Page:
Last November, word out on the street was that AMD was about to introduce a graphics card dedicated to general-purpose computing under the "FireStream" moniker. AMD did introduce a GPGPU card, which was based on the same R580 graphics processor as its Radeon X1900 cards, but it somewhat uncreatively named the card the AMD Stream Processor.
A year later, and FireStream is back, this time as a real product: the FireStream 9170 graphics processor, AMD's next generation GPGPU card. AMD says the FireStream 9170 is based around a GPU built on 55nm process technology—presumably the same RV670 GPU expected to appear in Radeon HD 3800 cards later this month—and that it features double-precision floating point technology, 320 "stream cores", 500 gigaFLOPS of floating-point computing power, 2GB of onboard GDDR3 memory, a PCI Express 2.0 interface, and a 150W power envelope. The new GPU is launching at $1,999, which AMD says is "competitively priced."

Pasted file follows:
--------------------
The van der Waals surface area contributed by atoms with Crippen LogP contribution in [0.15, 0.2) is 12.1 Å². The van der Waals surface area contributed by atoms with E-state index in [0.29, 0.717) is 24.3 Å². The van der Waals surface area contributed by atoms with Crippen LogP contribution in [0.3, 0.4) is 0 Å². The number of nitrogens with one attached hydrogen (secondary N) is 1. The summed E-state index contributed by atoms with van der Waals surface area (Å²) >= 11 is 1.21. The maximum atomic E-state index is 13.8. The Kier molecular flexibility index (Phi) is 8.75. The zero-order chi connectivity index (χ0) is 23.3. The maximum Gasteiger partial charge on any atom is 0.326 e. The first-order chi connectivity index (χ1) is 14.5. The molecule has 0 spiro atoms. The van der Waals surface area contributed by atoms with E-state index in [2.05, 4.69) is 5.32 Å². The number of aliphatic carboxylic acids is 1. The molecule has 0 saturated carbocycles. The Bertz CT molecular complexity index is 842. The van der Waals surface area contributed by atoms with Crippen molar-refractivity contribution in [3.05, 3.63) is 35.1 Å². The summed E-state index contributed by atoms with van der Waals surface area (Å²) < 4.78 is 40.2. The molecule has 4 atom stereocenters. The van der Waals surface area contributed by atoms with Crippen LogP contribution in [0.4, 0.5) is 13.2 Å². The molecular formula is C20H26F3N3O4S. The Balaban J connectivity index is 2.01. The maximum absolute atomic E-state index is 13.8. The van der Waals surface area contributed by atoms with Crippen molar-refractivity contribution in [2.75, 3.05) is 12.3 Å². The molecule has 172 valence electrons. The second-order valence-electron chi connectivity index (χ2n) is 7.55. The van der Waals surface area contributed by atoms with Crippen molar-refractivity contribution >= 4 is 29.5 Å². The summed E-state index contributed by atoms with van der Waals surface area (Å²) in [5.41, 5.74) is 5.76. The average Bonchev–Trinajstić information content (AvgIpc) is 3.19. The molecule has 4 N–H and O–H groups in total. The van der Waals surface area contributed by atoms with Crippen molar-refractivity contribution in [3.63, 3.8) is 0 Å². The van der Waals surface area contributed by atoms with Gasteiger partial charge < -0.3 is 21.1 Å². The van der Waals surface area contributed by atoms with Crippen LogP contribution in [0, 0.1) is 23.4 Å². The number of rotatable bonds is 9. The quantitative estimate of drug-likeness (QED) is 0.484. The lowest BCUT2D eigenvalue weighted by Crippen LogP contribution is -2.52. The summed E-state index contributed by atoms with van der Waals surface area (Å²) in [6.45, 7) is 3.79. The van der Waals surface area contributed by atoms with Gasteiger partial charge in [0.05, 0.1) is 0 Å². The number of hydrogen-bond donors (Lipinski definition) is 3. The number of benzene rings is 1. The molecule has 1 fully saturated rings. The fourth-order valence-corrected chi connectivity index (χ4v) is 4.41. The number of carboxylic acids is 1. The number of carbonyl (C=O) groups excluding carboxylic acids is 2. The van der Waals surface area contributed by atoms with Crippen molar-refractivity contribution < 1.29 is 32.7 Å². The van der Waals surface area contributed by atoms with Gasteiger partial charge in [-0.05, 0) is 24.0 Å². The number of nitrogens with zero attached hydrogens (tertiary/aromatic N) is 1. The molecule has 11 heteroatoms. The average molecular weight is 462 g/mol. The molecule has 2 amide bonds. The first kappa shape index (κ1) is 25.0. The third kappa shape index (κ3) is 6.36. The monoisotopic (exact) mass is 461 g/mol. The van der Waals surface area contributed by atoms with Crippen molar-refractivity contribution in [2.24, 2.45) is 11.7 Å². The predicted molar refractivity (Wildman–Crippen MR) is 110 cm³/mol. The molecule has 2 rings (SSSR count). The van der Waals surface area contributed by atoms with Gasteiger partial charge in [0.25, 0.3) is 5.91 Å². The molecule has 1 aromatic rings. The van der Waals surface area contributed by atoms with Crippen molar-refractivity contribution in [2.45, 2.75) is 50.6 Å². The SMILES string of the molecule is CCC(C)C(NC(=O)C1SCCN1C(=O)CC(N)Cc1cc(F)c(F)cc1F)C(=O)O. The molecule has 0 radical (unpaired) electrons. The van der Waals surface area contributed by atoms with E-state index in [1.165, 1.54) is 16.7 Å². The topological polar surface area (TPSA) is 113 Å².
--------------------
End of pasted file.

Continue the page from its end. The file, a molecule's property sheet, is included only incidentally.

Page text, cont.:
That's not all. AMD has also rolled out a developer toolkit for the new FireStream 9170. The FireStream SDK builds on AMD's "Close to Metal" interface, and the company says it "allows developers to access key Application Programming Interfaces (APIs) and specifications, enabling performance tuning at the lowest level and development of third party tools." Developers more comfortable with high-level languages will be happy to know that AMD is rolling out Brook+, a set of C extensions for stream computing based on Stanford University's Brook project. In the future, AMD says it plans to support the AMD Core Math Library and COBRA video library to provide acceleration for math functions and video transcoding, respectively.
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